Klinsmann, in a limited international calendar of fixtures, has given 11 caps to Kyle Beckerman, four to Edson Buddle, four to Chris Wondolowski, three to Brad Evans, three to Ricardo Clark, three to Jeff Larentowicz and three to DaMarcus Beasley.
Perhaps even more disturbing, when broken down by minutes played, Josh Gatt, who is one of the most promising players in the USMNT is 37th in minutes played. Mix Diskerud, who might be the most promising player in the entire U.S. player pool, is dead last in minutes played at 58th. He has played a total of three minutes for the team under Klinsmann.
Joe Corona, who regularly starts for Liga MX champions Tijuana, is 53rd in playing time and Terrence Boyd, who has impressed in most of his opportunities with the U.S., is 27th in playing time.
This isn’t to say that Gatt, Diskerud, Corona or Boyd should have started or played against Honduras, because they are all still relatively inexperienced international players. However, if Klinsmann had used the last 18 months to properly vet and season the U.S.’ youth talent and less time wasting valuable caps on national team retreads, the U.S. would likely be playing the brand of attractive football everyone hoped for when Klinsmann was first appointed.
To belabor the point, Klinsmann once again decided to employ the use of three defensive midfielders against Honduras, a strategy that spectacularly failed against Jamaica back in September’s qualifier.
Jurgen Klinsmann’s tactics have, at times, made former USMNT coach Bob Bradley look overly aggressive by comparison.
Not Recognizing the Unique Conditions This Game Provided
There are many football fans throughout the world that like to bash the relative weakness of the CONCACAF region and decry the “ease” of U.S. World Cup qualification.
One wonders how much of that has pervaded the consciousness, or subconsciousness, of Jurgen Klinsmann.
In European qualification, pitch sizes, conditions, climate and altitude are much less varied than they are in CONCACAF. While much of the northern U.S. was being blasted by a snowstorm, the game time temperature in San Pedro Sula, Honduras was near 90 degrees.
Playing at the Azteca presents altitude and air quality issues rare, perhaps non-existent, in Europe and the type of security concerns prevalent in many Central American countries are not present in Europe. And that’s to say nothing of the ripped up, overgrown, postage-stamp sized pitches and third-world CONCACAF stadiums.
Against Honduras, nine of the starters Klinsmann selected are currently playing their club football in Europe. And while that is certainly understandable (the MLS contingent in the January camp was dreadful in the friendly against Canada), many of them looked utterly unprepared to play in the conditions in San Pedro Sula.
The temperature in San Pedro Sula reached a high of 90 degrees on game day and the air was humid. It was sunny throughout most of the game and the pitch was left long, probably on purpose.
Before the half-hour mark, Jermaine Jones and Timmy Chandler, who both play in Germany where the winter temperature is in the 30s, were the most obviously gassed. Jozy Altidore, based next door to the Germans in the Netherlands, also looked to struggle—although credit must be given to Altidore as his work rate stayed high.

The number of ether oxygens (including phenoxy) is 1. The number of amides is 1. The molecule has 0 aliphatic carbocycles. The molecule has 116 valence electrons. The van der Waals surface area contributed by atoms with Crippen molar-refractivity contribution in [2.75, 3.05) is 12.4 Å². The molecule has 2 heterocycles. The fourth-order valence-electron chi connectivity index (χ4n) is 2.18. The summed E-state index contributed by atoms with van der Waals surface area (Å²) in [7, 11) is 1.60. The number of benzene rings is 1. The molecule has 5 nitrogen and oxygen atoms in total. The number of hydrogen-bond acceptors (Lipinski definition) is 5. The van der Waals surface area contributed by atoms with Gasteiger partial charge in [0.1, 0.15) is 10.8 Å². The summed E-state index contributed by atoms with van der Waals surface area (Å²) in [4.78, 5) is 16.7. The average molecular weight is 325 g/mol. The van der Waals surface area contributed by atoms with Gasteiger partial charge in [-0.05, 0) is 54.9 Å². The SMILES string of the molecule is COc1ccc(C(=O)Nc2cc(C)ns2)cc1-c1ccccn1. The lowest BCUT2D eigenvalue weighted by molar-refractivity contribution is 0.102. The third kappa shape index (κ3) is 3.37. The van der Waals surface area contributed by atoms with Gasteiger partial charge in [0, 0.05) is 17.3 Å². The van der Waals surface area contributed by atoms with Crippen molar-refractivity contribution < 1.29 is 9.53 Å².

Playing Jose Torres or Herculez Gomez, who both play professionally in Mexico, would have seemed obvious choices for Klinsmann. Torres could have easily been slotted in for Jermaine Jones either a center midfielder, or wide on the left moving Eddie Johnson to the right flank. Gomez could have also been used as a flank player. Instead, both were unused substitutes.
Graham Zusi, who did make a substitute appearance, could have also started out wide or in the middle. Having just played for three weeks in Los Angeles in the U.S.’ January camp, he certainly would have been better acclimated to the conditions than Jones.
Solving the Timmy Chandler dilemma is more complicated as Michael Parkhurst’s winter transfer to Augsburg made him unavailable for the January camp in Los Angeles. Staying in Europe likely meant Parkhurst would have been in the same boat as the other players who fatigued early.
However, playing a traditional 4-1-3-2, as the U.S. used in their wins against Antigua, Jamaica and Guatemala to close out the semifinal round of World Cup qualifying would have given Chandler some cover on the right flank. Instead, Chandler was left on an island most of the match.
Chandler was asked to make overlapping runs into the attacking third because there was no right midfielder in front of him in Klinsmann’s off-balance formation. Additionally, if and when Chandler did go forward, he knew that he did not have a wide midfielder who could cover for him defensively. Add into the mix that this was Chandler’s first World Cup qualifier and the stage was set for a disaster.
While the individual performances of most of the U.S. lineup against Honduras were nothing to write home about, head coach Jurgen Klinsmann must shoulder most of the blame for the loss.